I think the tournament is out of the question for this team this season. The big ten is just too solid even though they’ve been struggling late out of conference. There will be no easy wins and the only games I see them having a great chance of winning are against Rugers and Northwestern. All the other teams they will play in conference will be tough to win especially on the road.

      • JohnNavarreIsMyHero

        I don’t think the Big Ten is solid. I think its average.

        Our schedule luckily avoids trips to some tough venues. You can’t really think we will lose every game besides Rutgers and Northwestern.

        • mikey_mac

          Agree, I actually think the B1G will get fewer teams in the tournament than average, or at least in terms of percent of teams, now that B1G has more teams. The tier below UW and OSU is not impressive. UI, IU, other UI, Minn, Neb — none are close to shoe-ins at this point. No reason UM still can’t emerge ahead or near the top of this group.

    • ChathaM

      It’s frustrating to watch our relative lack of athleticism, then flip to a T’Wolves boxscore that showed that GR3 barely played again, if at all. I’m sure that he made the right decision for him by leaving, but man, that’s frustrating.

    • mikey_mac

      Size is a real issue, but let’s all not forget, there was very good reason to expect McGary and/or Horford back for this season. Beilein simply can’t recruit for the completely unexpected.
      Since there won’t be any big infusion of talent next year, guys like Dawkins and Donnal really need to step it up. We’ve already seen signs that Doyle and Chatman can play.

  • Chris De Sana

    Well pretty much got what I expected from this game, completely out matched in every way possible, and it could happen a few more times before the season is over. We all have to keep in mind that other than Kam who got offered by Arizona and UConn we do not have another player on this roster that was even considered by any of the current crop of basketball factories. Zak would have been the next highest recruit being offered by Indiana, Butler and Xavier.

    With that in mind we are going to be often over matched when it comes to depth of roster and pure athletic ability.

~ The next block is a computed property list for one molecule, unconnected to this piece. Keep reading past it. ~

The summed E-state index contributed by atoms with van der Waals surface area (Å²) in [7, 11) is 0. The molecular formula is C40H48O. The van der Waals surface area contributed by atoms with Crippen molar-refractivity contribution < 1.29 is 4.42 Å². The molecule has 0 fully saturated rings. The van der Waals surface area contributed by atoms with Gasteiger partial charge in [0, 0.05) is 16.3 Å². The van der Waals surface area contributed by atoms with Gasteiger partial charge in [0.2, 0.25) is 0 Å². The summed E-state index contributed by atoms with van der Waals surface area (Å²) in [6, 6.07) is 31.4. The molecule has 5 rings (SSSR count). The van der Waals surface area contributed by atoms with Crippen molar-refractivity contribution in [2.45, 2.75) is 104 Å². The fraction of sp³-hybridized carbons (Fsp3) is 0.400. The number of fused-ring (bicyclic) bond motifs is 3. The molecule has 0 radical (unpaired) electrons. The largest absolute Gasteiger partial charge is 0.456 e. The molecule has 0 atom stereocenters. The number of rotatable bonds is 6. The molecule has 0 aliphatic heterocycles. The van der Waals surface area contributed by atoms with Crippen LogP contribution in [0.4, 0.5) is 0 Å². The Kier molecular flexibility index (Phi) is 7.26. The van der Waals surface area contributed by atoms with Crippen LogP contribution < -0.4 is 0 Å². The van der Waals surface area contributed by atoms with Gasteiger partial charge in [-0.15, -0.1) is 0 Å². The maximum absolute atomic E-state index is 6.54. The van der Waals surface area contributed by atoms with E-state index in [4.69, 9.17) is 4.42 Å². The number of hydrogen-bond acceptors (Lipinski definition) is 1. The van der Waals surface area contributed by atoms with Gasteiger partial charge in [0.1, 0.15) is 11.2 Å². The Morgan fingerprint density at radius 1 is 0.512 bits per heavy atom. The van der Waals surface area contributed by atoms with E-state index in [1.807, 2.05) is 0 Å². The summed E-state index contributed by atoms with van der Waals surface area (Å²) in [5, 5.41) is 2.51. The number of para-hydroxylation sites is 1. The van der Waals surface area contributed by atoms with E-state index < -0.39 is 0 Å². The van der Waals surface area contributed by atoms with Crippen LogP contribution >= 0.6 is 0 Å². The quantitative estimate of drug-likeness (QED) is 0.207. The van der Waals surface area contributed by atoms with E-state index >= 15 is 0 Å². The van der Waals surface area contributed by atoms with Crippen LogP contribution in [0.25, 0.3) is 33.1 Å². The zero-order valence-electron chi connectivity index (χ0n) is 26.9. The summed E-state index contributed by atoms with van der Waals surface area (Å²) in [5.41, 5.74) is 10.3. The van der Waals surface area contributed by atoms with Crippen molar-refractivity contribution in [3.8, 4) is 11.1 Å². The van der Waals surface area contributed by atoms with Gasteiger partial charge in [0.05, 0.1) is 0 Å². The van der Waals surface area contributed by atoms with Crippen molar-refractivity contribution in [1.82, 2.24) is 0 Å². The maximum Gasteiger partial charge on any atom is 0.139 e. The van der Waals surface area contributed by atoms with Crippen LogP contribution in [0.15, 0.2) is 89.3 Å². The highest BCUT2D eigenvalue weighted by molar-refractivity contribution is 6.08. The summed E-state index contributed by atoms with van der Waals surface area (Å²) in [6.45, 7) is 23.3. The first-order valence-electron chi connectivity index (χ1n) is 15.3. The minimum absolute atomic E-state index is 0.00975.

Yes coach B has found lightening in a bottle in the past with fast rising stars that flew under the radar but this team is going to take some time, in fact we could very well see a lot of the same through this year and next.

    All said I mirror what others have already said which is it amazes me that with all the success Michigan has had that we still struggle to land big name recruits, especially skilled and athletic BIGS who can deliver on the low blocks at both ends of the court.

    • itsjustaherb

      It does surprise me that Michigan wasn’t able to land any big name recruits with the recent success they’ve had, but it doesn’t surprise that they haven’t landed and big time low post players. If your a traditional 5 or a back to the basket big I don’t know why you would want to go to Michigan. The 5 doesn’t shoot the ball much in Michigan’s offensive and spends the majority of time setting high ball screens, working the pick and roll, or crashing the glass.

      • Chris De Sana

        We agree but both Donnal and Doyle ask for the ball on the block but it never comes. Would they be successful who knows but it would be very difficult to win consistently with zero post action so why not give them the ball even if it comes back out it may open up better looks for the shooters.

        • JohnNavarreIsMyHero

          Neither of them is strong in the post with the ball. Doyle has gotten the ball knocked away quite a bit lately.

          Donnal is a disappointment so far given he has been in the program for a year and was a 4* star recruit. He should be further along than he is.

          There is plenty of talent out there. Sure our recent class had a bunch of lower rated players besides Chatman, but 3 of them are barely playing.

          • Chris De Sana

            So just asking do we just give up or try to bring them up to speed because never giving them the ball is simply giving up and they will never get better.

          • JohnNavarreIsMyHero